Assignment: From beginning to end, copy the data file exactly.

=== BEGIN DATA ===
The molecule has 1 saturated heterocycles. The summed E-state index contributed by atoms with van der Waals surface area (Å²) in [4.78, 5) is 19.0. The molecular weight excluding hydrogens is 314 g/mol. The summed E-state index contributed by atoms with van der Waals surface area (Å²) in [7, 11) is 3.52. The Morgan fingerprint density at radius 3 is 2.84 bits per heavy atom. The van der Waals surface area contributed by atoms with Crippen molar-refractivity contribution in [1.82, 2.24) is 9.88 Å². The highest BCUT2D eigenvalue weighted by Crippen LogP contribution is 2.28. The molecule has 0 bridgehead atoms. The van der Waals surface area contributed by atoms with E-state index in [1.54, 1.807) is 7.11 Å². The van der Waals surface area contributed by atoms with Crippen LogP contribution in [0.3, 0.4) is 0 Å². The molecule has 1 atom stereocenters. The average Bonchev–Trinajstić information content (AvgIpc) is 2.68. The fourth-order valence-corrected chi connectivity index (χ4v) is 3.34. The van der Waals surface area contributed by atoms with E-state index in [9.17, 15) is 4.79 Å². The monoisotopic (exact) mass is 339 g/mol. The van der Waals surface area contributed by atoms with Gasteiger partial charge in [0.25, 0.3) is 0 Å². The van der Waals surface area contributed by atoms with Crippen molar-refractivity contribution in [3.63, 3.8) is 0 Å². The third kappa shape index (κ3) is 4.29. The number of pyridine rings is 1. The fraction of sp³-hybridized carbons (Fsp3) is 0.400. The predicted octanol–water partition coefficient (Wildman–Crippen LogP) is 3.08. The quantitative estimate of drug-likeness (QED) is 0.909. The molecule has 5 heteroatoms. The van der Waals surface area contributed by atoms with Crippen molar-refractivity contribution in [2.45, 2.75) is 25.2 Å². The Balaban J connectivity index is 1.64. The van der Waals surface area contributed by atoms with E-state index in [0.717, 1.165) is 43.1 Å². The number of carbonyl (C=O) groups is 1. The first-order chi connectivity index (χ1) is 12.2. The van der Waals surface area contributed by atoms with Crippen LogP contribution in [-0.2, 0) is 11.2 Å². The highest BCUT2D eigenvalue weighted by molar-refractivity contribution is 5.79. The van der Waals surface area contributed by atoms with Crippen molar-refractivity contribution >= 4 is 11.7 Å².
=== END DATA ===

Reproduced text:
The molecule has 1 saturated heterocycles. The summed E-state index contributed by atoms with van der Waals surface area (Å²) in [4.78, 5) is 19.0. The molecular weight excluding hydrogens is 314 g/mol. The summed E-state index contributed by atoms with van der Waals surface area (Å²) in [7, 11) is 3.52. The Morgan fingerprint density at radius 3 is 2.84 bits per heavy atom. The van der Waals surface area contributed by atoms with Crippen molar-refractivity contribution in [1.82, 2.24) is 9.88 Å². The highest BCUT2D eigenvalue weighted by Crippen LogP contribution is 2.28. The molecule has 0 bridgehead atoms. The van der Waals surface area contributed by atoms with E-state index in [1.54, 1.807) is 7.11 Å². The van der Waals surface area contributed by atoms with Crippen LogP contribution in [0.3, 0.4) is 0 Å². The molecule has 1 atom stereocenters. The average Bonchev–Trinajstić information content (AvgIpc) is 2.68. The fourth-order valence-corrected chi connectivity index (χ4v) is 3.34. The van der Waals surface area contributed by atoms with E-state index in [9.17, 15) is 4.79 Å². The monoisotopic (exact) mass is 339 g/mol. The van der Waals surface area contributed by atoms with Gasteiger partial charge in [0.25, 0.3) is 0 Å². The van der Waals surface area contributed by atoms with Crippen molar-refractivity contribution in [3.63, 3.8) is 0 Å². The third kappa shape index (κ3) is 4.29. The number of pyridine rings is 1. The fraction of sp³-hybridized carbons (Fsp3) is 0.400. The predicted octanol–water partition coefficient (Wildman–Crippen LogP) is 3.08. The quantitative estimate of drug-likeness (QED) is 0.909. The molecule has 5 heteroatoms. The van der Waals surface area contributed by atoms with Crippen molar-refractivity contribution in [2.45, 2.75) is 25.2 Å². The Balaban J connectivity index is 1.64. The van der Waals surface area contributed by atoms with E-state index in [0.717, 1.165) is 43.1 Å². The number of carbonyl (C=O) groups is 1. The first-order chi connectivity index (χ1) is 12.2. The van der Waals surface area contributed by atoms with Crippen LogP contribution in [-0.2, 0) is 11.2 Å². The highest BCUT2D eigenvalue weighted by molar-refractivity contribution is 5.79. The van der Waals surface area contributed by atoms with Crippen molar-refractivity contribution >= 4 is 11.7 Å².